where \((\mathcal{A} x^{m-1})_{i}=\sum^{n}_{i_{2},\ldots, i_{m}=1}a_{{i}{i_{2}}\dots{i_{m}}}x_{i_{2}}\cdots x_{i_{m}}\), \(x^{[m-1]}=[x^{m-1}_{1},x^{m-1}_{2},\ldots,x^{m-1}_{n}]^{T}\), and \((\lambda,x)\) is called an H-eigenpair if they are both real.

Definition 2

Let \(\mathcal{A}\) and \(\mathcal{I}\) be m-order n-dimensional tensors.
  1. (i)
    We call \(\sigma(\mathcal{A})\) as the set of all eigenvalues of \(\mathcal{A}\). Assume \(\sigma(\mathcal{A})\neq\emptyset\). Then the spectral radius of \(\mathcal{A}\) is denoted by
    $$\rho(\mathcal{A})=\max\bigl\{ |\lambda|: \lambda\in\sigma(\mathcal{A})\bigr\} . $$
    Meanwhile, we use \(\tau(\mathcal{A})\) to denote the minimal value of the real part of eigenvalues of \(\mathcal{A}\).
     
  2. (ii)
    We call a tensor \(\mathcal{A}\) reducible if there exists a nonempty proper index subset \(I\subset\{1,2,\dots,n\}\) such that
    $$a_{{i_{1}}{i_{2}}\dots{i_{m}}}=0, \quad \forall i_{1}\in I, i_{2}, \dots,i_{m}\notin I. $$
    If \(\mathcal{A}\) is not reducible, then we call \(\mathcal{A}\) irreducible.
     
  3. (iii)

    We call a nonnegative matrix \(GM(\mathcal{A})\) the representation associated to a nonnegative tensor \(\mathcal{A}\), if the \((i, j)\)th entry of \(GM(\mathcal{A})\) is defined to be the sum of \(a_{ii_{2} i_{3}\ldots i_{m}}\) with indices \(j\in\{i_{2}, i_{3}, \ldots, i_{m}\} \). We call a tensor \(\mathcal{A}\) weakly reducible, if its representation \(GM(\mathcal{A})\) is reducible. It is weakly irreducible if it is not weakly reducible.

     
  4. (iv)
    We call \(\mathcal{I}\) is a unit tensor whose entries are
    $$\delta_{{i_{1}}{i_{2}}\ldots{i_{m}}}= \textstyle\begin{cases} 1, & \text{if } i_{1}=i_{2}= \cdots=i_{m}, \\ 0, & \text{otherwise}. \end{cases} $$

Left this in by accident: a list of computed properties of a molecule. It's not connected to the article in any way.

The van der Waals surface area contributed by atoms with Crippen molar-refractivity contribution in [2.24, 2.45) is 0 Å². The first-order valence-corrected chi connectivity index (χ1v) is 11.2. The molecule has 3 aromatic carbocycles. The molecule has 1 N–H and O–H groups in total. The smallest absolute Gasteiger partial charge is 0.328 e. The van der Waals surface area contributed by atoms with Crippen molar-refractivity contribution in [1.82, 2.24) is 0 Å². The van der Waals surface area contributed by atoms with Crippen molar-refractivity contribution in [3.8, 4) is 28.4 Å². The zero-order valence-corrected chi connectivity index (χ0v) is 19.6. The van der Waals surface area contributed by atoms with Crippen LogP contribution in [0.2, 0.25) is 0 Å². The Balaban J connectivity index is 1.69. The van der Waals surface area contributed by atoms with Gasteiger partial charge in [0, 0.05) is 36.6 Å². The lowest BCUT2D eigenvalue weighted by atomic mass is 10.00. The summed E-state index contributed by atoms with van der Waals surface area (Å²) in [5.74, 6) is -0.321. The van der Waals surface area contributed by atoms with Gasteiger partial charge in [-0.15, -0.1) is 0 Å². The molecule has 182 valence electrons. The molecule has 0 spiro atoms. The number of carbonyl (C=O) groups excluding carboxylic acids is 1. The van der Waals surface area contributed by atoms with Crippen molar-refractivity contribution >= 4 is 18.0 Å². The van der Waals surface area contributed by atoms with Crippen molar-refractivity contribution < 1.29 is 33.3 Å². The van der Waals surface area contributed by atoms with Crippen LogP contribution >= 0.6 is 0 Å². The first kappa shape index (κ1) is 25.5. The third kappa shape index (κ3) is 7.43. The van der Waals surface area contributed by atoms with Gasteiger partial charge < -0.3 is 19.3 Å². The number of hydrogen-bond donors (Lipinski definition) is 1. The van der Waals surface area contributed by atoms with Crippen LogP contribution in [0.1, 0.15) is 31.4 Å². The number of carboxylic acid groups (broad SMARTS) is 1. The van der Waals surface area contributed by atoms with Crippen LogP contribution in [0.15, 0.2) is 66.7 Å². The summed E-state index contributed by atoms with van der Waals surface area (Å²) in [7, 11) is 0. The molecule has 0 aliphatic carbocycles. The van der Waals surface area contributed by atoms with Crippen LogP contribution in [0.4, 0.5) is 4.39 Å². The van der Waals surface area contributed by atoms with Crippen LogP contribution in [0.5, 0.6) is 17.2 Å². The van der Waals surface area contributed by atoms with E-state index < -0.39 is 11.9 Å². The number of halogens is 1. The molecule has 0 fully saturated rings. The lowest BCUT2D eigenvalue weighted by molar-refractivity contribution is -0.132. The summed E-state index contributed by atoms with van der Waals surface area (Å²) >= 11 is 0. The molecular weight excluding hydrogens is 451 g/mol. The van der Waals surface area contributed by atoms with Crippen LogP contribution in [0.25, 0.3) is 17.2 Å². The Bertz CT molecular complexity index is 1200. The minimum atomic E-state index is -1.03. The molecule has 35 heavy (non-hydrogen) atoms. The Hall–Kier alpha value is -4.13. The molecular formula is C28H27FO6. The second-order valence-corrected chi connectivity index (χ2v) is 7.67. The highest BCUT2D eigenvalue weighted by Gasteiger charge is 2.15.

It is noted that the spectral radius \(\rho(\mathcal{A})\) is the largest H-eigenvalue for the nonnegative tensor [4] and \(\tau (\mathcal{A})\) is smallest H-eigenvalue for the M-tensor [23].

The Perron–Frobenius theorem for nonnegative weakly irreducible tensors has been established in [9, 11, 22].

Lemma 1

Let \(\mathcal{A}\) be a weakly irreducible nonnegative tensor of order m and dimension n. Then the following results hold:
  1. (i)

    \(\mathcal{A}\) has a positive eigenpair \((\lambda,x)\) and x is unique up to a multiplicative constant.

     
  2. (ii)
    $$\min_{x\in\mathbb{R}^{n}_{++}}\max_{1\leq i\leq n}\frac{(\mathcal {A}x^{m-1})_{i}}{{{x_{i}}}^{[m-1]}}=\rho( \mathcal{A})=\max_{x\in\mathbb {R}^{n}_{+}\setminus \{0\}}\min_{x_{i}\neq0, 1\leq i\leq n} \frac{(\mathcal {A}x^{m-1})_{i}}{{{x_{i}}}^{[m-1]}}. $$
     

The following specially structured tensors are extended from matrices [8, 23].

Definition 3

Let \(\mathcal{A}\) and \(\mathcal{U}\) be m-order n-dimensional tensors.
  1. (i)

    We call \(\mathcal{A}\) is a Z-tensor if all its off-diagonal entries are nonpositive.

     
  2. (ii)
    We call \(\mathcal{A}\) is an M-tensor if there exist a nonnegative tensor \(\mathcal{U}\) and a positive real number \(\eta\geq \rho(\mathcal{U})\) such that
    $$\mathcal{A}=\eta\mathcal{I}-\mathcal{U}. $$
    If \(\eta> \rho(\mathcal{U})\), then \(\mathcal{A}\) is called a strong M-tensor.
     
  3. (iii)

    We call \(\mathcal{A}\) is a weakly irreducible M-tensor if \(\mathcal{U}\) is weakly irreducible.

     
  4. (iv)
    Assume \(\mathcal{A}\) and \(\mathcal{B}\) are M-tensors. The Fan product of \(\mathcal{A}\) and \(\mathcal{B}\) is denoted by \(\mathcal {A}\star\mathcal{B}=\mathcal{D}=(d_{i_{1} i_{2}\ldots i_{m}})\) and defined by
    $${d_{{i_{1}}{i_{2}} \ldots{i_{m}}}} = { \textstyle\begin{cases} {{a_{i \ldots i}}{b_{i \ldots i}}}, & {{i_{1}} = {i_{2}} = \cdots={i_{m}} = i}, \\ { - |{a_{{i_{1}}{i_{2}} \ldots{i_{m}}}}{b_{{i_{1}}{i_{2}} \ldots{i_{m}}}}|}, & \text{otherwise}. \end{cases}\displaystyle } $$
     

It is easy to see that all the diagonal entries of an M-tensor are nonnegative [23], and the (strong) M-tensor is closely linked with the diagonal dominance defined below.

Definition 4

An m-order n-dimensional tensor \(\mathcal{A}\) is called diagonally dominant if
$$|a_{i\ldots i}|\geq\sum_{\delta_{{i}{i_{2}}\ldots {i_{m}}}=0}|a_{i{i_{2}}\ldots{i_{m}}}|, \quad \forall i\in N; $$
\(\mathcal{A}\) is called strictly diagonally dominant if the strict inequalities hold for all \(i\in N\).
Define a positive diagonal matrix \(D =\operatorname{diag}(d_{1},\ldots, d_{n})\) and set